Benedict’s Finale with Beethoven: A “Heroic” Moment | Msgr. Daniel B. Gallagher | Catholic World Report
Pope Benedict’s pontificate comes to a fitting musical conclusion with a performance of Beethoven’s magnificent Eroica Symphony.
The last weeks of Pope Benedict XVI’s pontificate will be filled with many “lasts.” Ash Wednesday was his last public Mass. February 14 was his last meeting with priests and seminarians of the Diocese of Rome. February 24 will be his last Angelus. His last general audience will take place on February 27 before his final transport to Castel Gandolfo via helicopter on February 28.
February 4 also marked a “last,” perhaps one that will not go down in the annals of history as it should. Everybody knew it would be the last Vatican concert for Giorgio Napolitano, president of the Italian Republic, before he finishes his term as Head of State, but nobody imagined it would be the last concert for Benedict XVI as Supreme Pontiff.
The Italian Embassy to the Holy See offers the concert each year in commemoration of the Lateran Treaty. The orchestra Maggio Musicale Fiorentino, directed by Zubin Mehta, performed the overture to Giuseppe Verdi’s La forza del destino and Beethoven’s Eroica Symphony. It is a pity this magnificent concert will forever be overshadowed by the events that followed in its wake. Benedict and Mr. Napolitano, both avid music fans, enjoyed similar occasions in the past, most notably at Castel Gandolfo last July when Daniel Barenboim directed the West-East Divan Orchestra in a performance of Beethoven’s Fifth and Sixth Symphonies.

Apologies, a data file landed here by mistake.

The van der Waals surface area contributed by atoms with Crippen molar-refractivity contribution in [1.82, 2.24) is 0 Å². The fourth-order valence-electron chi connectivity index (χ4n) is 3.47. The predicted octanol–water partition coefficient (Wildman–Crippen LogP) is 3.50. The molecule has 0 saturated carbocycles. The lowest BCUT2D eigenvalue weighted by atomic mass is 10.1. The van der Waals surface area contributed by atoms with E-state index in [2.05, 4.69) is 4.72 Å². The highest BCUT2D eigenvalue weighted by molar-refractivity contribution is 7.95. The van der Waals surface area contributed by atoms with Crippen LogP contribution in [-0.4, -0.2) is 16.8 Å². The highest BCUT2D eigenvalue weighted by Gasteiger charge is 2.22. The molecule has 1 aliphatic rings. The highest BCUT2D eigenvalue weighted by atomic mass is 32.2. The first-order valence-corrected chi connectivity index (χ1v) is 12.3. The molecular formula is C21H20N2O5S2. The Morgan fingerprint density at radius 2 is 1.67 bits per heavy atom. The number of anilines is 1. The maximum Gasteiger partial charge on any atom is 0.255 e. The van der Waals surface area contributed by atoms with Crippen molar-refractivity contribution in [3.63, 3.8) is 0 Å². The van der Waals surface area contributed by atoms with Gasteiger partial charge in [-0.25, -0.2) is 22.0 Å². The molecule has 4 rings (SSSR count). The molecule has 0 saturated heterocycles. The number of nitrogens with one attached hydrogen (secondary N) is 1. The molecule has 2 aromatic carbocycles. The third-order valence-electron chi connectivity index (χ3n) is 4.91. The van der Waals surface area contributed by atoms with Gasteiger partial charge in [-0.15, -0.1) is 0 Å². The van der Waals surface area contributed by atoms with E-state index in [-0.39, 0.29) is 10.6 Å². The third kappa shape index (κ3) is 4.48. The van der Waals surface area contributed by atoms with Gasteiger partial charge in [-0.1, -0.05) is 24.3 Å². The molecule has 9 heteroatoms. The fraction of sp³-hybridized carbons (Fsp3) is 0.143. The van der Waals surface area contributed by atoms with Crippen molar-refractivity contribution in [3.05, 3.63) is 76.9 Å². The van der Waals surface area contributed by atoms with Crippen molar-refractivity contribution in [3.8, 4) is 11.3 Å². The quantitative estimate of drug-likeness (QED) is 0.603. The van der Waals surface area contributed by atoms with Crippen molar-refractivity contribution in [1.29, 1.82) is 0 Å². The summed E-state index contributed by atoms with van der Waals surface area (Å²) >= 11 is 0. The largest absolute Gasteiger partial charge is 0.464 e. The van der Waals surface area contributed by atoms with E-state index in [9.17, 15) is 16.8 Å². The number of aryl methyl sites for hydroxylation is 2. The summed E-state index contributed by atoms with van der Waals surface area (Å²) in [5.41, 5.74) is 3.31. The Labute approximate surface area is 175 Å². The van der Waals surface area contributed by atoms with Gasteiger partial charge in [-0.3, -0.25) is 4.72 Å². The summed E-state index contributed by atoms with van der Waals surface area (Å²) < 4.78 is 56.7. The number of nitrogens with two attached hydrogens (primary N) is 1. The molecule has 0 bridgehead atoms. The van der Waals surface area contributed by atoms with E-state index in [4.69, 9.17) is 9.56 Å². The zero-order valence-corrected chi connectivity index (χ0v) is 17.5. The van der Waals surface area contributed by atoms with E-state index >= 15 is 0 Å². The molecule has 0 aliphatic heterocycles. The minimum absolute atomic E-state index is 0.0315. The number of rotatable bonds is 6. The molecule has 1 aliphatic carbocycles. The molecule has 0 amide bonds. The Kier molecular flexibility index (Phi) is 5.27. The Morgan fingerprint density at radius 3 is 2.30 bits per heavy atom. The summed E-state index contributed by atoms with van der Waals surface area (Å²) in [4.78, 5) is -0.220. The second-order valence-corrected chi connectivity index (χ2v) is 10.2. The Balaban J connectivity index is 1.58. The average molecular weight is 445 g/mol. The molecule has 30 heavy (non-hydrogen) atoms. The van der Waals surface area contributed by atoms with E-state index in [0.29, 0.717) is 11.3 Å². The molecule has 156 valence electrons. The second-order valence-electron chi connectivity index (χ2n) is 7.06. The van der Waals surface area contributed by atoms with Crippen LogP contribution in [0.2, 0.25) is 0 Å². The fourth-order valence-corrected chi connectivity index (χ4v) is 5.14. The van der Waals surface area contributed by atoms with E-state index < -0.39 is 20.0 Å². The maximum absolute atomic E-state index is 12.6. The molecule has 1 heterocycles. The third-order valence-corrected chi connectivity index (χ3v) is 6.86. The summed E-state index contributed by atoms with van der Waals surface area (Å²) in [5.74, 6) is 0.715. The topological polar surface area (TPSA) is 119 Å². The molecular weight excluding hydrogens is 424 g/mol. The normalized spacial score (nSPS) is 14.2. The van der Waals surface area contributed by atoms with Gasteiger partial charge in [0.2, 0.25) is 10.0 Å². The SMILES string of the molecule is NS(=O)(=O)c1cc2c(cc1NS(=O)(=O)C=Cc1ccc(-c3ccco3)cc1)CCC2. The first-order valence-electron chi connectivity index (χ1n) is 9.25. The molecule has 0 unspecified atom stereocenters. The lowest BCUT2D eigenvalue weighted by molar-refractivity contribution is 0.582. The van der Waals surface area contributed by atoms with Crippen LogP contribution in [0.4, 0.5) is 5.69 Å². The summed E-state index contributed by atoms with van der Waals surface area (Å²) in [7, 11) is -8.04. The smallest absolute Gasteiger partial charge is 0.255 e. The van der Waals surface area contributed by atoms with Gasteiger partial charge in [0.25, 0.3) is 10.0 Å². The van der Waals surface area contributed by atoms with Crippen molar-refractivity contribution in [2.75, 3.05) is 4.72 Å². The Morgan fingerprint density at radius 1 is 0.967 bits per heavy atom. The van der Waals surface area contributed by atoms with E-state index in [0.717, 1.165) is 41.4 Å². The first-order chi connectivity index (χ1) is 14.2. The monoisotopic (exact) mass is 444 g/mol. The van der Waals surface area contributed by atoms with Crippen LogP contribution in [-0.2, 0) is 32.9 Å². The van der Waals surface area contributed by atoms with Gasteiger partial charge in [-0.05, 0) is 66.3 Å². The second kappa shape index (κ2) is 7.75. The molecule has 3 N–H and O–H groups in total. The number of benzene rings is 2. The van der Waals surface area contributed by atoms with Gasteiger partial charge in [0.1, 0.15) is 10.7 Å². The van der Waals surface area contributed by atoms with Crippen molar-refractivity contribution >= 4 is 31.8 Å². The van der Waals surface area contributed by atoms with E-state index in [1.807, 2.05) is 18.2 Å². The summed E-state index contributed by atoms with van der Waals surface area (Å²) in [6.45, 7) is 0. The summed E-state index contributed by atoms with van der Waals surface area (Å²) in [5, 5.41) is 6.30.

As grand as those pieces are, they simply do not match up to Beethoven’s revolutionary Third Symphony in E-flat major, also known as the Eroica (“Heroic”) Symphony.
The “Great Man” and what lies beyond the grave
Too often sensational tales about the composer’s life distract us from his music. For one just getting into Beethoven, it would be best to listen to his symphonies before picking up a biography. Knowing something about his life would certainly help, but if we could go back in time and sit down with him, Beethoven would be much more interested in playing his latest composition than in rattling on about himself.
In no small part, his eagerness to play rather than chat would be motivated by the increasing deafness that began to assail him at the robust age of 30. It eventually prompted him to write a letter to his brothers Karl and Johann now known as the “Heiligenstadt Testament.” It is Ludwig’s excruciating apologia for a reclusive lifestyle and the terrible misunderstandings it caused. Ludwig begs his brothers to have his physician publically declare his condition after his death so that the world “may become reconciled to me.”